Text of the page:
Skip to main content

An American Mint, Even Before Coins

  • Author:
  • Updated:

In the beginning, Long Island was Sewanhacky. This Algonquian word -- which roughly translates to ``Place of Shells'' -- is found in Dutch records of land purchases in western Long Island. ``It is believed to come from the Delaware sewan, purple shell, and hacky, place,'' said Charles Gehring, the director of the New York State New Netherlands Project, in Albany, an effort under way to translate Dutch documents from the 17th Century.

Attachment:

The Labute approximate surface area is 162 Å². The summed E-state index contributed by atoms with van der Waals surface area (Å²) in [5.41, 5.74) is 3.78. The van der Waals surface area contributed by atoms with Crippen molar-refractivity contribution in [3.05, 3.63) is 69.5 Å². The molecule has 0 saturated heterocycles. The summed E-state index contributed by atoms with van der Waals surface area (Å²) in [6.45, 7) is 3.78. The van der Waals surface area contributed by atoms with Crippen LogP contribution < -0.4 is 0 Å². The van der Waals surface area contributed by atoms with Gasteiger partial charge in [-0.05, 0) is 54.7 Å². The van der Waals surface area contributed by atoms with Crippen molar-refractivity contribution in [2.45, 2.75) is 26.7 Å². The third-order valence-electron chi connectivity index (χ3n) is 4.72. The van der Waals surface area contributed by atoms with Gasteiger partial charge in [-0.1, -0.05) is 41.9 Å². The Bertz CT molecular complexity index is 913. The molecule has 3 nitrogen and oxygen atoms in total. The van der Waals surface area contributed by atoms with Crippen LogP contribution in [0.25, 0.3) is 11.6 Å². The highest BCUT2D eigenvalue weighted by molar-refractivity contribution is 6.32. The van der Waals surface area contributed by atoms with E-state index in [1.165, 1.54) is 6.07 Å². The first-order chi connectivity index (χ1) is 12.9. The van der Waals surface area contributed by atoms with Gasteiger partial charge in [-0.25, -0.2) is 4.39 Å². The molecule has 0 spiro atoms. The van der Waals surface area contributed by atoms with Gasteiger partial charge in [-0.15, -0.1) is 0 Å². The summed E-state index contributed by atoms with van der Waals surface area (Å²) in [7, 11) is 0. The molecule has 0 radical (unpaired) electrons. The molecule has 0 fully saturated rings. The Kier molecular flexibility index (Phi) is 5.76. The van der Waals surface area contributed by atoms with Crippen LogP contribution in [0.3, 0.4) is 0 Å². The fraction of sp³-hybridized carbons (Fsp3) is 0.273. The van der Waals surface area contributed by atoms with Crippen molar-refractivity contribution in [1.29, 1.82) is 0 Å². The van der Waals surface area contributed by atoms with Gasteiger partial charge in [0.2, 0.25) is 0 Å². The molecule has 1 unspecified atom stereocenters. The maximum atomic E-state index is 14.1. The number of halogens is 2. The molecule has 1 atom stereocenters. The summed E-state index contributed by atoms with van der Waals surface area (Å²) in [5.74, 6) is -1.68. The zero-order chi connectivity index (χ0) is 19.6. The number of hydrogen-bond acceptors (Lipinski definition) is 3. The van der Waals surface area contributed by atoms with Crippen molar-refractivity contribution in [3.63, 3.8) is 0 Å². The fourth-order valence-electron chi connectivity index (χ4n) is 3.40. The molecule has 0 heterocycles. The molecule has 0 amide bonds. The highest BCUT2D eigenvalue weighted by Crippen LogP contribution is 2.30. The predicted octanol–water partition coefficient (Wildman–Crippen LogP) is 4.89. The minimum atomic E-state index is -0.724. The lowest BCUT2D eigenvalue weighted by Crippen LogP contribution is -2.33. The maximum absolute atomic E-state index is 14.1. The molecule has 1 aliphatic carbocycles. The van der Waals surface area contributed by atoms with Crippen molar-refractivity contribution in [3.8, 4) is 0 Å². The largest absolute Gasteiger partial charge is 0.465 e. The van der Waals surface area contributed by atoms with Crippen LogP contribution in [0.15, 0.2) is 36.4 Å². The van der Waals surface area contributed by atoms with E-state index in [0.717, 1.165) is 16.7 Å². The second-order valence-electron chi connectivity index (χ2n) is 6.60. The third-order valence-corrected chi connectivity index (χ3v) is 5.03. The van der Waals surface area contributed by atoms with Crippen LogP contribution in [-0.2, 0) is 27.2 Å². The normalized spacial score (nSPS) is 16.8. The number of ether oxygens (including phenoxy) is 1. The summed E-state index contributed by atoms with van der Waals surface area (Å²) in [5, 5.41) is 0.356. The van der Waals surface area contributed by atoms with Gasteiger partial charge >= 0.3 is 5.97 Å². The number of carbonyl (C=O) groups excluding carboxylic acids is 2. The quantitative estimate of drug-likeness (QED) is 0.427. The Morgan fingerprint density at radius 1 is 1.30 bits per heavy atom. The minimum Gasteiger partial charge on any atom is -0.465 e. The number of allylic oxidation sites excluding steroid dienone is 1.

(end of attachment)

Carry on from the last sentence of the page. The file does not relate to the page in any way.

Scroll to Continue

Read More